Fieldays has long been a celebration of agritech and innovation success, and 2022’s event was no different. There was, however, a noticeable focus on technology which can assist farmers in meeting GHG emission targets.
Lincoln Agritech, one of the industry’s leading R&D providers, who were on display in the main pavilion, have risen to the challenge, and CEO Peter Barrowclough believes although there is work to do, technology is a clear solution to these problems in the industry.
“We’ve been maximising production for years, and there has been some cost to the environment, but technology is going to be the solution, he said.
“When we’re developing technologies in New Zealand, they’re going to be applicable around the world, and so we can actually be a world leader in developing these technologies to mitigate climate change.
“A, it will be good for the environment, and B, we will have quality technology to export. So, this is absolutely the key to New Zealand’s farming future.”
Barrowclough says as most other research suppliers focus on the biological side of GHG mitigation technology, their point of difference is that they take a complementary engineering approach.
“So, because we’re taking a complementary approach, we’re destroying the methane after it’s left the animal,” he said.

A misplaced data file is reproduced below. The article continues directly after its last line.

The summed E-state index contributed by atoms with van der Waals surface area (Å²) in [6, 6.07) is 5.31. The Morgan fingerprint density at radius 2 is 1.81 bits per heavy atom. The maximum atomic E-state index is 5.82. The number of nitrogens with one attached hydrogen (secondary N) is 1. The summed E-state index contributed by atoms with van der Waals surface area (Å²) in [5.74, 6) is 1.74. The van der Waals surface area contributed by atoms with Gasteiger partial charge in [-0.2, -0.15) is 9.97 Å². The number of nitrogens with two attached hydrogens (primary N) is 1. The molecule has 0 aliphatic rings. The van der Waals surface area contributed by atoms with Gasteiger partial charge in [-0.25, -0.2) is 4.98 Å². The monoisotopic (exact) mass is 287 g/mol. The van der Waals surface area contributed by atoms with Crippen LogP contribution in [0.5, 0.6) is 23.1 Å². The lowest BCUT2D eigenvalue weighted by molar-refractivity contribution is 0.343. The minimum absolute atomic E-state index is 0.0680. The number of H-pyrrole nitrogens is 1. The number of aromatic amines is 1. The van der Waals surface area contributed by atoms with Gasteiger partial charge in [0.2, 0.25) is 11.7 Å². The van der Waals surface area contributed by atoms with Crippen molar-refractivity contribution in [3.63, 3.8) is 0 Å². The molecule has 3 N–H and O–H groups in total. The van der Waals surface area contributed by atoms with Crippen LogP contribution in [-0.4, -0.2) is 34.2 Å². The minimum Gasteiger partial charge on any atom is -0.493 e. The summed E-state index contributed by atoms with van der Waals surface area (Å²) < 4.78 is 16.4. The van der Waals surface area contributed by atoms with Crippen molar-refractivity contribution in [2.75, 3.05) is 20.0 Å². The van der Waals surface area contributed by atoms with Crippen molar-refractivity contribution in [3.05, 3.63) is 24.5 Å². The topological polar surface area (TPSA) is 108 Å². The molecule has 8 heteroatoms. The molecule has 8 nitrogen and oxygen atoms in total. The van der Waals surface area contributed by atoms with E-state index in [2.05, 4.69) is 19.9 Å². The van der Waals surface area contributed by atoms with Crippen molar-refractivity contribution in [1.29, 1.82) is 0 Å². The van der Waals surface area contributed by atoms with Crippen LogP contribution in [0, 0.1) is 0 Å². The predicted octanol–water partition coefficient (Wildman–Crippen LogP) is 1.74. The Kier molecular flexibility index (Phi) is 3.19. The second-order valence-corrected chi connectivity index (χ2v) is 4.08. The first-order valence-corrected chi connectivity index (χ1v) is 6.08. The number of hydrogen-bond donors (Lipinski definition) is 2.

“A lot of the current technology aims to try and prevent methane production, but we’ll try and capture it afterwards and destroy it so it’s not a greenhouse gas anymore and potentially turn it into a useful product.
He says due to demand, in the past 12 months Lincoln Agritech has formed the GreenTech team, which focuses solely on GHG mitigation technology and is led by GreenTech senior scientist and team leader David Rankin.
“GreenTech is a smaller group within Lincoln Agritech at the moment. It’s relatively new and has been going for just over a year, and we have three staff and we’re recruiting two more,” he said.
“With Dave and his group, he’s got a whole lot of new ideas, so our aim now is to put more resources into the GreenTech team, recruiting more people and seeking research funding to take two or three more ideas of his to development.”
Barrowclough says as people are beginning to understand the severity of the climate crisis, demand for these technologies are growing rapidly – something which has been evident to him during the 2022 Fieldays.
“We saw the European Union yesterday, and they have got around $170 billion on research funding, and 30% of it must be on climate change.
“So now there is also a huge focus from the NZ government, they’ve got about a $300 million dollar fund to help researchers research new technologies that are already partly developed into the market and get them commercialised.
“We’ve got to get it out there and used by farmers and growers to actually make a difference. There’s no point in just sitting in a lab.
Looking to the future, he and his team are optimistic about the industry and the part technology will play in ensuring its sustainability.
“We are very confident about the future of New Zealand agriculture with these technologies out there. It’s not just going to be Lincoln Agritech, it’s going to be a whole range of different providers.
“I’m very confident that whether it’s technology that we develop here, or it’s technologies that we import, New Zealand will be able to meet its climate change obligations and New Zealand farmers will still be able to continue to make a living.”